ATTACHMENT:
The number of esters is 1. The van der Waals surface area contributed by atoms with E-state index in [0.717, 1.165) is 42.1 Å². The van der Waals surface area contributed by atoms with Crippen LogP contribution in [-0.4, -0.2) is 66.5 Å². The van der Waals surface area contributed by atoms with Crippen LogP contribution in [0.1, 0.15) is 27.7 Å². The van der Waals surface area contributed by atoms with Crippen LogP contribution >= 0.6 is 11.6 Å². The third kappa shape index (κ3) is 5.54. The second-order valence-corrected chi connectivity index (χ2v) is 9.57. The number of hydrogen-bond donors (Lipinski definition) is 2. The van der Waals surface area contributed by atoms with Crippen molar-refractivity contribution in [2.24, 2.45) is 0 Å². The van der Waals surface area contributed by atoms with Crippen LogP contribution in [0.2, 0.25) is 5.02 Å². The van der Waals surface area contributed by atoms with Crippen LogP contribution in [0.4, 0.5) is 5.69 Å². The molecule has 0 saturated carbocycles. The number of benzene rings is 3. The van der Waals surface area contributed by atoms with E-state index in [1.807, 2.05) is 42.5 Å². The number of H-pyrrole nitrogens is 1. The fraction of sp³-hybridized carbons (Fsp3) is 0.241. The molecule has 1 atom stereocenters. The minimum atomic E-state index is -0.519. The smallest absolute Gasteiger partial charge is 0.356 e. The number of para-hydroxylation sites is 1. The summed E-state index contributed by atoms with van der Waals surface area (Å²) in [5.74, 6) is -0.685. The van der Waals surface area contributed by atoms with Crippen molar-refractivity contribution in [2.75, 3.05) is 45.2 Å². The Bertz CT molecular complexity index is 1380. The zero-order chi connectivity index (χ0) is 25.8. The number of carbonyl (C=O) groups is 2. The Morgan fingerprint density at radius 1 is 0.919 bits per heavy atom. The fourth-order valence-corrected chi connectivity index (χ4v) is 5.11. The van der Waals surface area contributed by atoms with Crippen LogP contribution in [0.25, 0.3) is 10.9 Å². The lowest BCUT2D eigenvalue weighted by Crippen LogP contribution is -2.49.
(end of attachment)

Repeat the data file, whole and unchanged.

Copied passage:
The number of esters is 1. The van der Waals surface area contributed by atoms with E-state index in [0.717, 1.165) is 42.1 Å². The van der Waals surface area contributed by atoms with Crippen LogP contribution in [-0.4, -0.2) is 66.5 Å². The van der Waals surface area contributed by atoms with Crippen LogP contribution in [0.1, 0.15) is 27.7 Å². The van der Waals surface area contributed by atoms with Crippen LogP contribution >= 0.6 is 11.6 Å². The third kappa shape index (κ3) is 5.54. The second-order valence-corrected chi connectivity index (χ2v) is 9.57. The number of hydrogen-bond donors (Lipinski definition) is 2. The van der Waals surface area contributed by atoms with Crippen molar-refractivity contribution in [2.24, 2.45) is 0 Å². The van der Waals surface area contributed by atoms with Crippen LogP contribution in [0.2, 0.25) is 5.02 Å². The van der Waals surface area contributed by atoms with Crippen LogP contribution in [0.4, 0.5) is 5.69 Å². The molecule has 0 saturated carbocycles. The number of benzene rings is 3. The van der Waals surface area contributed by atoms with E-state index in [1.807, 2.05) is 42.5 Å². The number of H-pyrrole nitrogens is 1. The fraction of sp³-hybridized carbons (Fsp3) is 0.241. The molecule has 1 atom stereocenters. The minimum atomic E-state index is -0.519. The smallest absolute Gasteiger partial charge is 0.356 e. The number of para-hydroxylation sites is 1. The summed E-state index contributed by atoms with van der Waals surface area (Å²) in [5.74, 6) is -0.685. The van der Waals surface area contributed by atoms with Crippen molar-refractivity contribution in [2.75, 3.05) is 45.2 Å². The Bertz CT molecular complexity index is 1380. The zero-order chi connectivity index (χ0) is 25.8. The number of carbonyl (C=O) groups is 2. The Morgan fingerprint density at radius 1 is 0.919 bits per heavy atom. The fourth-order valence-corrected chi connectivity index (χ4v) is 5.11. The van der Waals surface area contributed by atoms with Crippen LogP contribution in [0.25, 0.3) is 10.9 Å². The lowest BCUT2D eigenvalue weighted by Crippen LogP contribution is -2.49.